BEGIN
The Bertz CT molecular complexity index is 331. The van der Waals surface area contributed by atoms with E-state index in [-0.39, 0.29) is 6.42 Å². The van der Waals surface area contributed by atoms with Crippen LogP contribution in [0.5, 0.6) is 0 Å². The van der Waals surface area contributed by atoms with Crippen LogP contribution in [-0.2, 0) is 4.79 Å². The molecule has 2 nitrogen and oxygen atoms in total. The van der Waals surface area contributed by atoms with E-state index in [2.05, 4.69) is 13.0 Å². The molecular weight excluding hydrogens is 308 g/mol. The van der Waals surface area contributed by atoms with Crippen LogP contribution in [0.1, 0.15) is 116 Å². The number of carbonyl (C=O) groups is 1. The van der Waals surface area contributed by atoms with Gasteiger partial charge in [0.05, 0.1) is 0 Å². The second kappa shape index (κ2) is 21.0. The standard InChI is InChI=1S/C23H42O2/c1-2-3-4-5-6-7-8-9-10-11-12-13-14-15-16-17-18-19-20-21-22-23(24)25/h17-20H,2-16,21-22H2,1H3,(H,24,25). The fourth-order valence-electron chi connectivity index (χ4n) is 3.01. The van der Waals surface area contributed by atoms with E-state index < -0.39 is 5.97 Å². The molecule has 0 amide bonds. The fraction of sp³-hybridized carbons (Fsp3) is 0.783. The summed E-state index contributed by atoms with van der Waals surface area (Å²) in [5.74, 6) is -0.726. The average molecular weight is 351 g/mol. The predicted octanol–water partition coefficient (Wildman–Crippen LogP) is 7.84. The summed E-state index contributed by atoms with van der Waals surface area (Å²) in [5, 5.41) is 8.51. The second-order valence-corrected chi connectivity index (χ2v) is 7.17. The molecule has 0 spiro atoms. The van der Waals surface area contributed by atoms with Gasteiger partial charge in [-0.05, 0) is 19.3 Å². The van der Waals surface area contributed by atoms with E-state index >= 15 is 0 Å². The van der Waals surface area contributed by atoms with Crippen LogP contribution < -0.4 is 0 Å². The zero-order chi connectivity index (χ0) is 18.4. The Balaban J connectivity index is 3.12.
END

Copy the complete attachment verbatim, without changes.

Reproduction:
The Bertz CT molecular complexity index is 331. The van der Waals surface area contributed by atoms with E-state index in [-0.39, 0.29) is 6.42 Å². The van der Waals surface area contributed by atoms with Crippen LogP contribution in [0.5, 0.6) is 0 Å². The van der Waals surface area contributed by atoms with Crippen LogP contribution in [-0.2, 0) is 4.79 Å². The molecule has 2 nitrogen and oxygen atoms in total. The van der Waals surface area contributed by atoms with E-state index in [2.05, 4.69) is 13.0 Å². The molecular weight excluding hydrogens is 308 g/mol. The van der Waals surface area contributed by atoms with Crippen LogP contribution in [0.1, 0.15) is 116 Å². The number of carbonyl (C=O) groups is 1. The van der Waals surface area contributed by atoms with Gasteiger partial charge in [0.05, 0.1) is 0 Å². The second kappa shape index (κ2) is 21.0. The standard InChI is InChI=1S/C23H42O2/c1-2-3-4-5-6-7-8-9-10-11-12-13-14-15-16-17-18-19-20-21-22-23(24)25/h17-20H,2-16,21-22H2,1H3,(H,24,25). The fourth-order valence-electron chi connectivity index (χ4n) is 3.01. The van der Waals surface area contributed by atoms with E-state index < -0.39 is 5.97 Å². The molecule has 0 amide bonds. The fraction of sp³-hybridized carbons (Fsp3) is 0.783. The summed E-state index contributed by atoms with van der Waals surface area (Å²) in [5.74, 6) is -0.726. The average molecular weight is 351 g/mol. The predicted octanol–water partition coefficient (Wildman–Crippen LogP) is 7.84. The summed E-state index contributed by atoms with van der Waals surface area (Å²) in [5, 5.41) is 8.51. The second-order valence-corrected chi connectivity index (χ2v) is 7.17. The molecule has 0 spiro atoms. The van der Waals surface area contributed by atoms with Gasteiger partial charge in [-0.05, 0) is 19.3 Å². The van der Waals surface area contributed by atoms with E-state index >= 15 is 0 Å². The van der Waals surface area contributed by atoms with Crippen LogP contribution < -0.4 is 0 Å². The zero-order chi connectivity index (χ0) is 18.4. The Balaban J connectivity index is 3.12.